Taxi to the Dark Side

2007

Taxi to the Dark Side

Critics Consensus

Taxi to the Dark Side is an intelligent, powerful look into the dark corners of the War on Terror.

100%

TOMATOMETER

Total Count: 93

90%

Audience Score

User Ratings: 7,418
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Taxi to the Dark Side Photos

Movie Info

A stunning inquiry into the suspicious death of an Afghani taxi driver at Bagram air base in 2002, the film is a fastidiously assembled, uncommonly well-researched examination of how an innocent civilian was apprehended, imprisoned, tortured, and ultimately murdered by the greatest democracy on earth. Intermingling documents and records of the incident with candid testimony from eyewitnesses and participants, the film uncovers an inescapable link between the tragic incidents that unfolded in Bagram and the policies made at the very highest level of the United States government in Washington, D.C. Combining the cool detachment of a forensic expert with the heated indignation of a proud American who holds his country to a high standard, Gibney's film reveals how the Bush administration has systematically betrayed the very ideals it professes to uphold.

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Critic Reviews for Taxi to the Dark Side

All Critics (93) | Top Critics (29) | Fresh (93)

  • Gracefully weaving together interviews (some with the soldiers convicted of the beating), fresh images and official photographs, it suggests why so many politically themed fiction films have failed.

    Nov 30, 2017 | Full Review…
  • Like the Iraq war documentary No End in Sight, this movie about the U.S. military's systematic torture of terror suspects is a triumph not of reporting but of synthesis.

    Aug 29, 2011 | Full Review…
  • Alex Gibney won best documentary Oscar for this gruelling, angry movie.

    Oct 18, 2008 | Rating: 4/5 | Full Review…
  • Certain to inspire both outrage and sorrow, Alex Gibney's harrowing documentary -- about the torture and abuse of suspected terrorists in U.S. military prisons -- ranks among recent cinema's more excoriating moral indictments.

    Oct 18, 2008 | Full Review…

    Bob Mondello

    NPR.org
    Top Critic
  • Taxi to the Dark Side is a stunning indictment of torture as policy, a brilliant documentary whose arguments are so well-supported and reasonably made that you can't ignore them.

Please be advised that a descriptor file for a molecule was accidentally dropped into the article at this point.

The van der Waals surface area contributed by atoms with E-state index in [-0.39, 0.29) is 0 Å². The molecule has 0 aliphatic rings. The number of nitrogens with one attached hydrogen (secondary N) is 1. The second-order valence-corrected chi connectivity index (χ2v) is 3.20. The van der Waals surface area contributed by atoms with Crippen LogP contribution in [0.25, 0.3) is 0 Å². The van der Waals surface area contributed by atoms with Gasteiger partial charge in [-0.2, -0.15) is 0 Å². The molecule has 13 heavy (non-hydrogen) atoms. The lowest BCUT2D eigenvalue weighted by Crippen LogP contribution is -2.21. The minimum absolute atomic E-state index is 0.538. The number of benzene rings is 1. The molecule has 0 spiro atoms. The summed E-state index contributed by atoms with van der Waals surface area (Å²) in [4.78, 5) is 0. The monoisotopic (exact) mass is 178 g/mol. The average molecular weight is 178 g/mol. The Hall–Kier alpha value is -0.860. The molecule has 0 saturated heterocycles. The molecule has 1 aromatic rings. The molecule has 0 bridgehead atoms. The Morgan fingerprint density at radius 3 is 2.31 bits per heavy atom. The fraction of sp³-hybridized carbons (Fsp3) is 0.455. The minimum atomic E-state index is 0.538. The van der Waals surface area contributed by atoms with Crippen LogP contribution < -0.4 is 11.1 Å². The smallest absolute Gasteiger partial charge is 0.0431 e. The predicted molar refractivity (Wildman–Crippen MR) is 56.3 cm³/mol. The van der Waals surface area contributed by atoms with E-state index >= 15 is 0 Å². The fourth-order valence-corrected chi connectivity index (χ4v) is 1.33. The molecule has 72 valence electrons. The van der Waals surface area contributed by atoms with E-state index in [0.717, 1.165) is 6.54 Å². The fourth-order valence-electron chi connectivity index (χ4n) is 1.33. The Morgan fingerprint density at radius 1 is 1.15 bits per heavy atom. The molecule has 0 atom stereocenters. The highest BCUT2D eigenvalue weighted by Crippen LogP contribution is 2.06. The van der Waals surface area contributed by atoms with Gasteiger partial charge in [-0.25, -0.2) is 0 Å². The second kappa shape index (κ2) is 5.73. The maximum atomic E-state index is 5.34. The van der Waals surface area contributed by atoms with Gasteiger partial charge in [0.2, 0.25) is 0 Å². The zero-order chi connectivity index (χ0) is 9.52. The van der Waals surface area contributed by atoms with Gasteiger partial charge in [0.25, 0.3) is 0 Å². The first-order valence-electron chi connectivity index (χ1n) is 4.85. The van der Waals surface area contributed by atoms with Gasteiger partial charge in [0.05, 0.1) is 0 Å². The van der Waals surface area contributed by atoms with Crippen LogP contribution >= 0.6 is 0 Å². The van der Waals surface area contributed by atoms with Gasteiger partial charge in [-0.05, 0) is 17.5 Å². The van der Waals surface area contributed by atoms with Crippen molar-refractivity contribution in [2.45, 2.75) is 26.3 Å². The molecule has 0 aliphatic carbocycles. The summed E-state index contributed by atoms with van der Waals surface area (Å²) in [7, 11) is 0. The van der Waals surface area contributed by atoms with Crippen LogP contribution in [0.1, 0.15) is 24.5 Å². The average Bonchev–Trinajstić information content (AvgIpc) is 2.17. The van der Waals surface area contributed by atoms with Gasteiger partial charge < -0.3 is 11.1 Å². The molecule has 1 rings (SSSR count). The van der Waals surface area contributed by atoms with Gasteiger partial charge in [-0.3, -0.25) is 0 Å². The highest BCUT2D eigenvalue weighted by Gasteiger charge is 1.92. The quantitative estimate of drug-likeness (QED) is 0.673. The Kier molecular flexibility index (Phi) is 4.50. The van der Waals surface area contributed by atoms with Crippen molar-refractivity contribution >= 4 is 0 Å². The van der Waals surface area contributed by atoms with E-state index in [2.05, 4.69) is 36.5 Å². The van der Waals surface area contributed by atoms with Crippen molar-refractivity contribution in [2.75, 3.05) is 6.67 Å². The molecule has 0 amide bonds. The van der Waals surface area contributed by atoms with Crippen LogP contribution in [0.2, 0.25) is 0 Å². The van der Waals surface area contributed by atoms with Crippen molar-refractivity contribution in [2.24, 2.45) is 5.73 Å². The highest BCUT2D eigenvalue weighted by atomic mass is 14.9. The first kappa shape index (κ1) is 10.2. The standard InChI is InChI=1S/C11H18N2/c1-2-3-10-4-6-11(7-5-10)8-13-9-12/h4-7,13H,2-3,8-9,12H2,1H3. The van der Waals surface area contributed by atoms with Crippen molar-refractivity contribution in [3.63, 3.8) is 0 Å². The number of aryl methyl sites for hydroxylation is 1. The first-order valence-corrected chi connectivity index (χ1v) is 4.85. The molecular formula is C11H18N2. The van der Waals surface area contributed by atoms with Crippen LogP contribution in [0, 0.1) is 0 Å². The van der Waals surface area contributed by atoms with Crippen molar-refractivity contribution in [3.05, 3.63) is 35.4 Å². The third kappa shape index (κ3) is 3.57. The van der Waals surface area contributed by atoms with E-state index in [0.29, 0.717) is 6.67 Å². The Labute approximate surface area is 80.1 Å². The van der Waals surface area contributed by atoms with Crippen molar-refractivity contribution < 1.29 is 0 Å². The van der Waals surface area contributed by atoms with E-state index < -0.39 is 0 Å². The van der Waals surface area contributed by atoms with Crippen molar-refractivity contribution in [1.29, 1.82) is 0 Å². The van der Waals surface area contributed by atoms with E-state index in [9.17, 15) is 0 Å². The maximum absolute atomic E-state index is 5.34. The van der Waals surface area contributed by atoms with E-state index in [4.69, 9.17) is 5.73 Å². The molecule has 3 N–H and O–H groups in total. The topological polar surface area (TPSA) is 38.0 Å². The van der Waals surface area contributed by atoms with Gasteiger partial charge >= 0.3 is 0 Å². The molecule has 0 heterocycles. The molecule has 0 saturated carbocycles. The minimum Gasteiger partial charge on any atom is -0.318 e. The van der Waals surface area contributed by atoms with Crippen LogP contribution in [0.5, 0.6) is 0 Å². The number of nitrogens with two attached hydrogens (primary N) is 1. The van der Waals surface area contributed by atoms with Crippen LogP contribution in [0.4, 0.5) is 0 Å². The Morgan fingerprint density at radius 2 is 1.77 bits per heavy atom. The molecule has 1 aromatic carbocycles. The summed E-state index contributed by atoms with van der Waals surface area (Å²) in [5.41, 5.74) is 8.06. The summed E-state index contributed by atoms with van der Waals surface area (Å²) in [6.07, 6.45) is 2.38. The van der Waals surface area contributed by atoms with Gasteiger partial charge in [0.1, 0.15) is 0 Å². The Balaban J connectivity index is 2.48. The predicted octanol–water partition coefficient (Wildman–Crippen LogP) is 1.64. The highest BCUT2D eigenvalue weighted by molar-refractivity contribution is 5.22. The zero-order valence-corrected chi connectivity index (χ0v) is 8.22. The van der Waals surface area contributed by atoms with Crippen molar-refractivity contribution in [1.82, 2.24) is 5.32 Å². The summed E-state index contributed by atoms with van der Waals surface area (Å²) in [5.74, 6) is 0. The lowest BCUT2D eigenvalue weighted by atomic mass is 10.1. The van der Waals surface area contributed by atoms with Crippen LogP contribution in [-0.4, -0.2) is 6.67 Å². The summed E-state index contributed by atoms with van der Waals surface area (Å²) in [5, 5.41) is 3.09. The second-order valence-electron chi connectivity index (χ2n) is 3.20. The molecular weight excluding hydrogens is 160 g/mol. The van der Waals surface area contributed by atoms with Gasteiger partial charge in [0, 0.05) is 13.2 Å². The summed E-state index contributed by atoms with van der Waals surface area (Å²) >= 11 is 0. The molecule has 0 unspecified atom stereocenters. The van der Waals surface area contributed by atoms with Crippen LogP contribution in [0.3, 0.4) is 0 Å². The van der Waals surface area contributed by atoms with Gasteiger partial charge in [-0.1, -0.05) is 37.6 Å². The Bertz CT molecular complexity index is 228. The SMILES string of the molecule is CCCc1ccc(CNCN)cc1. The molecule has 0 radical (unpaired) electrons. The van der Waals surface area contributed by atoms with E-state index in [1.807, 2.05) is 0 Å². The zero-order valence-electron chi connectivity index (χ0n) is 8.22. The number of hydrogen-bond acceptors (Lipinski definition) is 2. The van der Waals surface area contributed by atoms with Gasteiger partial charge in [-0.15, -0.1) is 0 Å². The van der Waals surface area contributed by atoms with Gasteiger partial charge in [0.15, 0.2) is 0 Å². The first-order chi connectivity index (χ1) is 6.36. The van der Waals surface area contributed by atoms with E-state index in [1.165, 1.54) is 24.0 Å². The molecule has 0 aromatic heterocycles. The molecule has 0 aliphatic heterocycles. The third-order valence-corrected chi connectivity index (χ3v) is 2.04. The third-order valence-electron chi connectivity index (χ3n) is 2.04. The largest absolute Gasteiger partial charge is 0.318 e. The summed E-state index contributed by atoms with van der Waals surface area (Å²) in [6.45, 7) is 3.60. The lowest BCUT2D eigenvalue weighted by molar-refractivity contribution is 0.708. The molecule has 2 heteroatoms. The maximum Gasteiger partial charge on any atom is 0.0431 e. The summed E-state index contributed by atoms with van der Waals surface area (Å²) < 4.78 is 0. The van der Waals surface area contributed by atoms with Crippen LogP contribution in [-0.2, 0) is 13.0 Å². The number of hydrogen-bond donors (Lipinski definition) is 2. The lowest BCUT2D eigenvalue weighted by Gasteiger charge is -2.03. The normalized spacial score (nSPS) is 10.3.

Mar 20, 2008 | Rating: 4.5/5 | Full Review…
  • Along with No End in Sight, this movie is one of the essential documentaries of the ongoing war.

    Mar 17, 2008 | Full Review…

    David Denby

    New Yorker
    Top Critic

Audience Reviews for Taxi to the Dark Side

  • Jan 25, 2013
    I became ill watching this, which was the intended effect. Its one-sided, but honestly does the other side deserve a voice?
    Alec B Super Reviewer
  • Nov 09, 2012
    A valuable addition to the canon of documentaries centred on the Afghan war. Here is the sad tale of a man in the wrong place at the wrong time..trying to eek out a living in a war torn environment and ultimately paying a price for it.
    John B Super Reviewer
  • Sep 15, 2011
    I thought it was great at showing what actually happens when we illegally torture human beings as a nation. It was extremely graphic which I think is what people need to see to hit home. Something everyone should watch...
    Sarah P Super Reviewer
  • May 14, 2010
    "Taxi to the Dark Side" is a highly insightful documentary that starts with the relatively simple incident of an Afghan taxi driver dying in custody at Bagram Army Base on December 5, 2002. While by now we may think we know most of what we can about torture and detainee abuses in the 21st century, the movie does a highly effective and disturbing job of connecting the dots, first by connecting the abuses at Bagram, first exposed by a pair of intrepid New York Times reporters, to the abuses at Abu Ghraib. This proves that they did not just happen in a vacuum and were systematic in function, being the result of orders coming from the very top which would override any moral qualms the soldiers might have by dehumanizing their prisoners.(In the resulting investigations, only enlisted men would be charged with crimes.) This would also include Guantanamo Bay where prisoners have been held without trial and access to habeas corpus and lawyers which are some of the cornerstones of a free society. It is not just the causes that interest director Alex Gibney so much but also the effects down the road. Because prisoners are routinely tortured, any information gathered will most likely be either useless or outright lies, with grave results possible. There is an example of friendly interrogation given by an experienced interrogator which proves how truly effective this approach would be by comparison. In the end, a lot of people who would have been sympathetic to the United States may now be susceptible to being fanaticized and we can already see some of this happening.
    Walter M Super Reviewer

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